A simple, quick and economical genomic test can help stop the spread of E. coli and other dangerous contaminants
In the past few years, the largest beef recall in Canadian history and a deadly listeriosis outbreak have revealed how challenging it can be to protect people from tainted meat. But an automated genomic test developed by a team of University of Alberta (U. of A.) researchers has the potential to transform the way food producers detect E. coli and other bacteria, and to ensure that meat is safe to eat before it leaves the packing plant.
“Inspections only really find out whether companies are following food safety regulations,” says experimental oncologist Dr. Linda Pilarski, who is leading this project with microbiologist Dr. Lynn McMullen. “You need good technology to know if there are pathogens present.”
The platform created by the U of A colleagues is essentially a “molecular copying machine,” says Dr. Pilarski. A technologist who does not need special training can place bacteria from a meat sample in a cassette the size of a postage stamp, put the cassette inside a shoebox-sized device and press a button. Less than eight hours later — compared to the current one or two days — they will know whether disease-causing E. coli bacteria are present. And it will cost under 50 cents per sample for a comprehensive array of tests.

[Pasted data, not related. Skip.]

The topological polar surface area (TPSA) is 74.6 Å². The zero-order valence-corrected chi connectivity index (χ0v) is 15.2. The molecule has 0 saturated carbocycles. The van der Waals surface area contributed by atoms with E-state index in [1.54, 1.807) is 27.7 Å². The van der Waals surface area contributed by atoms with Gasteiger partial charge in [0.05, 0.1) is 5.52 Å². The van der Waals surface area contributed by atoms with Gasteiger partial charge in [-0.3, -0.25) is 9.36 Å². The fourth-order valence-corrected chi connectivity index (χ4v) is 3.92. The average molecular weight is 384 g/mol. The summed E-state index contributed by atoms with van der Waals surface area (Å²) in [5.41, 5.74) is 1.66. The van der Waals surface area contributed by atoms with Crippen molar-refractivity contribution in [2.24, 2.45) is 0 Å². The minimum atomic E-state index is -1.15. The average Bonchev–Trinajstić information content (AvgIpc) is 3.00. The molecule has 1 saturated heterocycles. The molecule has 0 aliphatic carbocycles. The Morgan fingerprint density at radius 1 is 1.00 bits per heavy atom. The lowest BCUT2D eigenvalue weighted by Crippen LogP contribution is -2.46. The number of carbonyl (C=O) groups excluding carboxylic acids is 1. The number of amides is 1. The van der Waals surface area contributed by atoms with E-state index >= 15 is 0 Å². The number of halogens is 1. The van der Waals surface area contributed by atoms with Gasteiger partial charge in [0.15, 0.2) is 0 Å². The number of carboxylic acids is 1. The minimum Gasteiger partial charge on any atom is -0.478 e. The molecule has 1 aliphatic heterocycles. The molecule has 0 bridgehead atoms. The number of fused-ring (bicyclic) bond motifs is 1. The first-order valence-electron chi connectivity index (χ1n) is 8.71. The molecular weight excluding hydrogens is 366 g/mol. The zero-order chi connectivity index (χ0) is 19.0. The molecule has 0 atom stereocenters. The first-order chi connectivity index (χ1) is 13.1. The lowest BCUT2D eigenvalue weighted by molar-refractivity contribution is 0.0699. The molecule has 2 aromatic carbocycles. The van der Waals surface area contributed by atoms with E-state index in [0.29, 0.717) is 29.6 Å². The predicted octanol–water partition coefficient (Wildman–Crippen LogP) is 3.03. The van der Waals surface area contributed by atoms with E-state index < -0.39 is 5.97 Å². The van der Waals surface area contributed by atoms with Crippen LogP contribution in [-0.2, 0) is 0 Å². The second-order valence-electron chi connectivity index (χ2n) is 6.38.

The third member of the U. of A. team is Dr. Patrick Pilarski, a biomedical device specialist who led development of the system’s software interface. “What allows this test to be so widely deployable and so simple,” he says, “is that the system involves automated analysis of detailed test data. It boils everything down to a ‘yes’ or ‘no’ decision for the user, even though there is a lot happening under the hood.”
This diagnostic will help food producers maintain quality control in a cost-effective way. “The industry keeps telling us they want an answer within one work shift,” says Dr. McMullen. “Any time a company holds onto product and waits for results, it costs money. This gives producers a really quick, low-cost and accurate way to determine if food products are ready for shipping.”
While E. coli is the focus for now, the platform will be adapted to detect pathogens such as Salmonella, Listeria and Campylobacter, and it could even be used to safeguard water quality in developing countries. “This technology is extremely flexible and can be adapted for any situation that involves a molecular test,” says Dr. Linda Pilarski, whose initial research explored applications to test for certain types of cancer and sexually transmitted infections. “This technology is very powerful, and it’s ready for commercialization.”